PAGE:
The Human rights starter for ten.

(15 Posts)
Leithlurker Mon 02-Jul-12 21:32:31

I thought we might have and since I am first to post in this shiny new topic I can impose my right not to offend or annoy anyone, by having a general thread about human rights.

Perhaps why human rights rather than Equal rights? What rights should we on this part of mumsnet offer to others in order to stop this thread going the way of certain others?

I will start, by offering an observation about human rights over Equality: Disabled people in the 80's fought campaigns for equality, equal access to transport, shops, employment etc. In some respects it was successful, certainly we gained legal backing, and yes in general like the experience of women we find our place in society less chocked full of barriers. However what we also found was that it has done nothing to raise the status of those with that label, we are more likely to be unemployed, more likely to be poor, and much more likely to be held to double standards of saints for triumphing over tragedy, or sinners for not being like the saints and refusing to stop incontinently pointing out that our life's are still shit.

A school of thought exists that in the 80's we should have fought for human rights and not equality as equality does not confer with it the notion of a valuable contribution to our family and community that the human rights do.

Sorry bit long winded, wine and nibbles available but please do bring your own.

TheMysteryCat Mon 02-Jul-12 22:06:47

Evening! so glad to have this section. I can offer some wine smile

i find "equality" a very loaded term, often perceived to mean "exactly the same", which is problematic in lots of areas. Equality of Opportunity is somewhat better, but a bit of a mouthful!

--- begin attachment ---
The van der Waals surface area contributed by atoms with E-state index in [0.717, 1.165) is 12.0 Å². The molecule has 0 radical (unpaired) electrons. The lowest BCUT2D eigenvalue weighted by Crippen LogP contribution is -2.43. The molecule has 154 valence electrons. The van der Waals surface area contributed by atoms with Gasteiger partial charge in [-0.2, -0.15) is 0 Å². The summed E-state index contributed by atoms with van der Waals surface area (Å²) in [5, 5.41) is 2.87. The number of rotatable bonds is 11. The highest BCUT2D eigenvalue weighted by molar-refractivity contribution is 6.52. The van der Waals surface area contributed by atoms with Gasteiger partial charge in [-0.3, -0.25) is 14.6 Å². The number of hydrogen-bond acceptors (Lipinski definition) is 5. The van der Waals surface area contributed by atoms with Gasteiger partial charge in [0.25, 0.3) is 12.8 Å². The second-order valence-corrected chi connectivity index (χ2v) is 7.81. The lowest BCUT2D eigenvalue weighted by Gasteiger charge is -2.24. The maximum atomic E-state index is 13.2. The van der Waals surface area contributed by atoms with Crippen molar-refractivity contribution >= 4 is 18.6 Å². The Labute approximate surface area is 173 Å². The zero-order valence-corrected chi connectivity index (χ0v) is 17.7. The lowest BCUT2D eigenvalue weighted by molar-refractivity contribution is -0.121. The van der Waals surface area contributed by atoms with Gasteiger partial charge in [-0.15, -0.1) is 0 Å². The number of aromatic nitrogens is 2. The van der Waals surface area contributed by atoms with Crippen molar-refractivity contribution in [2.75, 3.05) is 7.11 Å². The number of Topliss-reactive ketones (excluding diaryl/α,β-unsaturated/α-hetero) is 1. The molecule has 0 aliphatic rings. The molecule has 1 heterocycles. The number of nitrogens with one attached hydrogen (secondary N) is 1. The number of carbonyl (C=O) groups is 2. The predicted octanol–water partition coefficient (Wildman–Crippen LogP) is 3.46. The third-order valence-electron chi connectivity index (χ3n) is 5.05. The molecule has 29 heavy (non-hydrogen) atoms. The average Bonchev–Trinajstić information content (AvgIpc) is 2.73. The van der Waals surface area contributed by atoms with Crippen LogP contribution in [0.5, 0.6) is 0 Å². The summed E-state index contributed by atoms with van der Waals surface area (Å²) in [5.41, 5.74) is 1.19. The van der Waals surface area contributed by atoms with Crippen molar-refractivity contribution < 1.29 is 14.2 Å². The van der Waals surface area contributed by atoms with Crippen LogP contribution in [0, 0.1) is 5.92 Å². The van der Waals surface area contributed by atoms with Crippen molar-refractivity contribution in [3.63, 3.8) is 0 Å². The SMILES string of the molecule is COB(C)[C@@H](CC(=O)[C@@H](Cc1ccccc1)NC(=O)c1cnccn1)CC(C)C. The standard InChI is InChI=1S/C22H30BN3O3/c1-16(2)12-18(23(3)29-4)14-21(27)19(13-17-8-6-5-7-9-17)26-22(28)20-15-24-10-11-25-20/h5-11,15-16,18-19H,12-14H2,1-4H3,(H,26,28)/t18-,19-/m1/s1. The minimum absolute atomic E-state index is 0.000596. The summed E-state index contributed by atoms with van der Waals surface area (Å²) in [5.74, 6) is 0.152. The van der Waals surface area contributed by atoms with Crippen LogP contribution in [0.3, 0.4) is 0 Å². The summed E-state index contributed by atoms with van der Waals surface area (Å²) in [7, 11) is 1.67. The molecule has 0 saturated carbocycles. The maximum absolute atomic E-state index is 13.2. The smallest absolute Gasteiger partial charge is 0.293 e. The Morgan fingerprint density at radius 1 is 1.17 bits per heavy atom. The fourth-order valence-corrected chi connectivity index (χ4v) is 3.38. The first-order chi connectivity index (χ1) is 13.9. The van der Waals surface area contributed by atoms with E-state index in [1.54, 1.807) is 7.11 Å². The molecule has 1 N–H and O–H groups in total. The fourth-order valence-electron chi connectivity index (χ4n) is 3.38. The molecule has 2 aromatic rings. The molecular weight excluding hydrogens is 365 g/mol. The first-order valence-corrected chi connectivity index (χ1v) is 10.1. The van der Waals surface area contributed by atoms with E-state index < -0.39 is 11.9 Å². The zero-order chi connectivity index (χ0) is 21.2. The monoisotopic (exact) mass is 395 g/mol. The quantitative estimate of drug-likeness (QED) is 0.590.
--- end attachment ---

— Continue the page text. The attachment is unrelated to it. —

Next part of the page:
"Human Rights" does sound better, but I fear it's already been hijacked by Daily Fail types who loathe the HRA and all it stands for.

But then all attempts at categorisation give rise to becoming steroetyped or misunderstood...

ImaCleverClogs Mon 02-Jul-12 22:15:29

Yes we aren't all equal, nor would we want to be.

Human rights is more like acknowleging difference and encouraging respect.

ThePan Mon 02-Jul-12 22:19:39

Enjoyed your acceptance speech Leith. Very...erm...moving. grin

I've not bothered about labels, tho' 'Equalities' does for some people mean 'the same', yes Mystery, though I recall Equal Opps being misconstrued as well in it's day - obv they mean everyone is treated differently, yes?
I have a small cache of issues to share and seek some views. eg at the moment examining why there are sooo many attacks on Jewish people in the city where I work, yet hardly anyone ever gets nicked for them. The answer could be quite multi-layered, but informative as to how some sections of society are treated quite differently in a bad way.

Leithlurker Mon 02-Jul-12 22:30:51

I would hope we could by talking about human rights and equality, reclaim them. I agree with you mystery cat, I think Human Rights has been damaged by Fail readers who think it's all about prisoners voting rights and immigration. In the disabled community we have had OUR language of main streaming and Person Centred planning have become subverted to reduce our power and our ability to control our lives.

EclecticShock Tue 03-Jul-12 08:08:05

Very excited about this new board smile. Going to mull over your OP for a while.

ScroobiousPip Tue 03-Jul-12 09:13:31

Great first post, leith!

I think both labels have their problems. I agree that the HR label has suffered at the hands of the DM and their ill while equality is misconstrued by many as meaning 'the same' and is incorrectly seen as some newfangled leftist communist plot.

What I would love to see is a positive HR list - all the things that have been achieved via HR campaigning and litigation. I think there would be a lot more positives than negatives.

HotheadPaisan Tue 03-Jul-12 09:32:02

The equality thing has always bothered me. We are all different, we all offer what we can and should be able to take what we need. Difference is ok and needs to be accepted. Equality of opportunity is important of course but to not recognise that we don't all start from the same place isn't right.

Hi all!

I'm so excited about our shiny new thread! smile

I'm not from the UK, so my take on human rights v equality is a bit different (although I did live in the UK for many years so I'm aware, for example, of the Daily Fail's constant attacks on the HRA)